Where Are the Emperor's Clothes?
Thomas A. Bernes
This post was originally published on the CIGI Online.
At their 2014 summit in Brisbane, Australia, G20 leaders adopted the Brisbane Action Plan, which was intended to raise potential world growth by two percent over the subsequent five years. Australia’s G20 presidency worked mightily for this result, recognizing that the credibility of the G20 to deliver was being questioned by many who saw the G20 increasingly as little more than a talk shop.
This action plan, we were told, would raise world output by an additional US$2 trillion over what would otherwise be expected, and create tens of millions of new jobs. Some 1,100 measures were put forth by the G20 member governments — ostensibly new policy measures that would be in addition to policy measures previously announced by governments. The International Monetary Fund (IMF) and the Organisation for Economic Co-operation and Development (OECD) reviewed the proposed measures and announced that they could succeed in raising global growth potential by 2.1 percent “if fully implemented” (G20 Leaders 2014, para. 3).
So, where are we today as we approach the 2015 G20 summit to be held in Antalya, Turkey? We know that within a few short weeks of the Brisbane agreement, both the IMF and the OECD marked down their global growth forecasts. This continued the trend of recent years of overly optimistic forecasts followed by downward revisions to reflect actual outcomes.
This downward revision also suggests that these institutions did not have a great deal of confidence that the actions proposed by governments would be successfully implemented.
The list of specific measures was released as the leaders were departing Brisbane, and therefore they could not be questioned on the measures. We now know that many of the measures did not, in fact, reflect “new” policy measures. Others were simply highly unlikely to be successfully implemented. One commitment made by the United States was immigration reform. Although it is certainly important, no one is holding their breath (or betting their economic future) on credible US immigration reform in the near future. Even the Australian host government has walked away from a number of its commitments as it lacked political support in its Parliament.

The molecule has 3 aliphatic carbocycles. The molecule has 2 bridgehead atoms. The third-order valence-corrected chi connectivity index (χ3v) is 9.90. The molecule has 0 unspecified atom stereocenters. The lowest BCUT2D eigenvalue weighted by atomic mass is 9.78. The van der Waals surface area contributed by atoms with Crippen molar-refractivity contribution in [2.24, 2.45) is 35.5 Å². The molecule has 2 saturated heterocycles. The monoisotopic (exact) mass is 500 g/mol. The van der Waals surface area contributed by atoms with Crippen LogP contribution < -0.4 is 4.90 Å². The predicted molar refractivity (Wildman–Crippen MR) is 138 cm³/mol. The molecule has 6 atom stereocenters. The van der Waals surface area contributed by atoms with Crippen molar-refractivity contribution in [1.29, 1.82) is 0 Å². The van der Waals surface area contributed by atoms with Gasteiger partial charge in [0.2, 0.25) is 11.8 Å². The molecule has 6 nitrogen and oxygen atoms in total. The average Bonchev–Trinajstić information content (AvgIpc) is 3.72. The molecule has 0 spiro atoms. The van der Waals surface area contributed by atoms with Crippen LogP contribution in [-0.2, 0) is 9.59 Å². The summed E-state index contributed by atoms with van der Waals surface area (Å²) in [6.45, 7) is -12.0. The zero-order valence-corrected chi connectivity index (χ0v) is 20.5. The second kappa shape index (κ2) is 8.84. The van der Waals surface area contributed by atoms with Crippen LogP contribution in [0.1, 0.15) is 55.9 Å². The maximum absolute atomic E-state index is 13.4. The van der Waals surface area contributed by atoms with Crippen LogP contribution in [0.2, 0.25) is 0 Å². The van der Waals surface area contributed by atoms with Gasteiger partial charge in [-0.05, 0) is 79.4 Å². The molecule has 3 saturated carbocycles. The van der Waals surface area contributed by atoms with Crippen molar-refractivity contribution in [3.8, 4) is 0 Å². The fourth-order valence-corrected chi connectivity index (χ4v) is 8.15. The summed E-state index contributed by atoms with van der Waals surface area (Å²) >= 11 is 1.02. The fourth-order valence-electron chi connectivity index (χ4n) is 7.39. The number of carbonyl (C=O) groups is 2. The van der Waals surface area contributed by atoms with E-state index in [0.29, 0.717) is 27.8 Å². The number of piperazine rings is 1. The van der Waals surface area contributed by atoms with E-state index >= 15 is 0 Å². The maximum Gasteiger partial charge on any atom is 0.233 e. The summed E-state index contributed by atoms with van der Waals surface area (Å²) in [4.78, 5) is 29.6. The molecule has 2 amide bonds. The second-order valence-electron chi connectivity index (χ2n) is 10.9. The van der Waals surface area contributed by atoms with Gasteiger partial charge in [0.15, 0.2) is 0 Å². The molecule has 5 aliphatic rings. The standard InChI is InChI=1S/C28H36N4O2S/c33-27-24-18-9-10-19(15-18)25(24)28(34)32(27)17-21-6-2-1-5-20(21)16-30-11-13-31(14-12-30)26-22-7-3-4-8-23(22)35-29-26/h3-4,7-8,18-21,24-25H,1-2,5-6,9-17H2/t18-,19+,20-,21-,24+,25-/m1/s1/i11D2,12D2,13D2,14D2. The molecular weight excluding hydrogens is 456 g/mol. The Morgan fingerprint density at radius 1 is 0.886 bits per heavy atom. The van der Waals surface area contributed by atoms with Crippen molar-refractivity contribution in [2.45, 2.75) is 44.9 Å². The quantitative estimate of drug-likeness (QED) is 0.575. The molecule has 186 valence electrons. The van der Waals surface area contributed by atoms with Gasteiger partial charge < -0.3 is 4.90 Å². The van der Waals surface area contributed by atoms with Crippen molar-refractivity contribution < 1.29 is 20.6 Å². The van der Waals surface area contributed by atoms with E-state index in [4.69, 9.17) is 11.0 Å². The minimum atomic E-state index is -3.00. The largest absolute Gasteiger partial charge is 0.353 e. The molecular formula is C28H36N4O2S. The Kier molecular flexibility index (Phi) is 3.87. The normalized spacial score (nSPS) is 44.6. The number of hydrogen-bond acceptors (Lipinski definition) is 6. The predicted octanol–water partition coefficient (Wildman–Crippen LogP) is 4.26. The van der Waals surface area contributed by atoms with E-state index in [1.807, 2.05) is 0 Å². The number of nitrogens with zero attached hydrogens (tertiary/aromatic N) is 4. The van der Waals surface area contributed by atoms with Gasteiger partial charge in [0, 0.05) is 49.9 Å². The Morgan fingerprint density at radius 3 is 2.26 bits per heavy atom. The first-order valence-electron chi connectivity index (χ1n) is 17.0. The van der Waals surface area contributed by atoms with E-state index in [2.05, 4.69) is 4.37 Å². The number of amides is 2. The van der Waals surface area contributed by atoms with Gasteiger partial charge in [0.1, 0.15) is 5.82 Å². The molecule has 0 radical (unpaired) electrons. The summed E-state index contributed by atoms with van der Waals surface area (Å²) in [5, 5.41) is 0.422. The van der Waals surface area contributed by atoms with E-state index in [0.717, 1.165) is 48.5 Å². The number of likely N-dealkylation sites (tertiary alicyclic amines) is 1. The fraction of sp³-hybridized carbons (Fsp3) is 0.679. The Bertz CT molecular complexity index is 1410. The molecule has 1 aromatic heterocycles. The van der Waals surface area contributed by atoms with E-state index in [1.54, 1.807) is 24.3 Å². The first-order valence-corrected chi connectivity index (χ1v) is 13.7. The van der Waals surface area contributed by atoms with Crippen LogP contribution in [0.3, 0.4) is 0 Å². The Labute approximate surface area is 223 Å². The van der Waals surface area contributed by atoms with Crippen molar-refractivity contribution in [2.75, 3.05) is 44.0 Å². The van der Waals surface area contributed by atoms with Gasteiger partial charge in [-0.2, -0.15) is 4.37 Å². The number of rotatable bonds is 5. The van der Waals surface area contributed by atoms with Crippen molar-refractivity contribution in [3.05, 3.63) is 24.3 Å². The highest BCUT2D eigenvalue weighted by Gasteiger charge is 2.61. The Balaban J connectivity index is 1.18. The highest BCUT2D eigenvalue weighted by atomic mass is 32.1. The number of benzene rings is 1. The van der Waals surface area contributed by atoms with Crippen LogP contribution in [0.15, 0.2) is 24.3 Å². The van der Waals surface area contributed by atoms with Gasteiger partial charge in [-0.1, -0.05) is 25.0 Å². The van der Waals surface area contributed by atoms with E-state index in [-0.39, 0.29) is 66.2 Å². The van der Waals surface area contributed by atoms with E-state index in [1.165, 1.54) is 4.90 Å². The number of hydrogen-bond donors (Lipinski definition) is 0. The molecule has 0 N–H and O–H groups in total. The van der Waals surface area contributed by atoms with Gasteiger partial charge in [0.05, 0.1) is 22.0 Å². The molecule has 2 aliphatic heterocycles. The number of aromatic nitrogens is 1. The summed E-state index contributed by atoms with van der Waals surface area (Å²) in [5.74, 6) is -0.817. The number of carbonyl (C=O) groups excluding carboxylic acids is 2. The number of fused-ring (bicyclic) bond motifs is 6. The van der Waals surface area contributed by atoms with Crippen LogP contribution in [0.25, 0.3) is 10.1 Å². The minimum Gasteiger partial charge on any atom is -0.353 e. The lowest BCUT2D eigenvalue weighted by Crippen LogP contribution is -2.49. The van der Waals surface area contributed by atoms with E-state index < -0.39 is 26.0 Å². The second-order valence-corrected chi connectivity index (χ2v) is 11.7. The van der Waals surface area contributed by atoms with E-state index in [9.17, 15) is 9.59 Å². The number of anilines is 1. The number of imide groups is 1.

G20 finance ministers have met three times since Brisbane and made pronouncements on the global economy. Each time, they have noted that growth has been slower than anticipated, but reaffirmed their commitment to take the necessary actions “to keep the recovery on track” (G20 Finance Ministers and Central Bank Governors 2015). The problem, however, is that the recovery is not on track. Global growth is now projected to be less over the next five years than the earlier projections without the Brisbane Action Plan. The World Trade Organization has released a report noting that global trade growth is running at about half of what it was prior to the 2008 global financial crisis. Growth in the United States and some other countries (for example, Germany, France, Japan and Canada) is weak. Other countries (particularly those in the euro zone) have failed to reach the production levels of 2008. Unemployment remains a huge problem in Europe, where a whole generation is being lost.
The IMF and the OECD were tasked with reporting to the Turkish summit on the progress in implementing the Brisbane Action Plan. We know already that it will be insufficient. How will G20 leaders respond? Platitudes and exhortations to redouble efforts will simply not be credible.
But the global economy and global growth is the central issue confronting the G20. Some commentators have suggested that the situation is as dire as that confronting the world at the outbreak of the 2008 global financial crisis and calls for an equally strong and energetic response by political leaders. Even Managing Director of the IMF Christine Lagarde (2015) has called for a “policy upgrade” by major economies.
While emerging markets, and notably China, have provided support to global growth since 2009, this is slowing. In China, this is appropriate and consistent with its reform agenda, but many other emerging economies have failed to make use of good years and now face slower growth and heightened risks. Japan is still mired in escaping deflation and Europe faces enormous financial, fiscal and political challenges.
These economic challenges do not even take into account the broader challenges brought about by climate change, the challenges of sustainable development, the refugee crisis and current geopolitical hot spots.
The central question for the Antalya summit is whether G20 leaders and the institutions that support them can articulate a “policy upgrade” that brings more credibility than last year’s Brisbane Action Plan.
Thomas A. Bernes is a CIGI Distinguished Fellow. He has held high-level positions at the International Monetary Fund, the World Bank and the Government of Canada.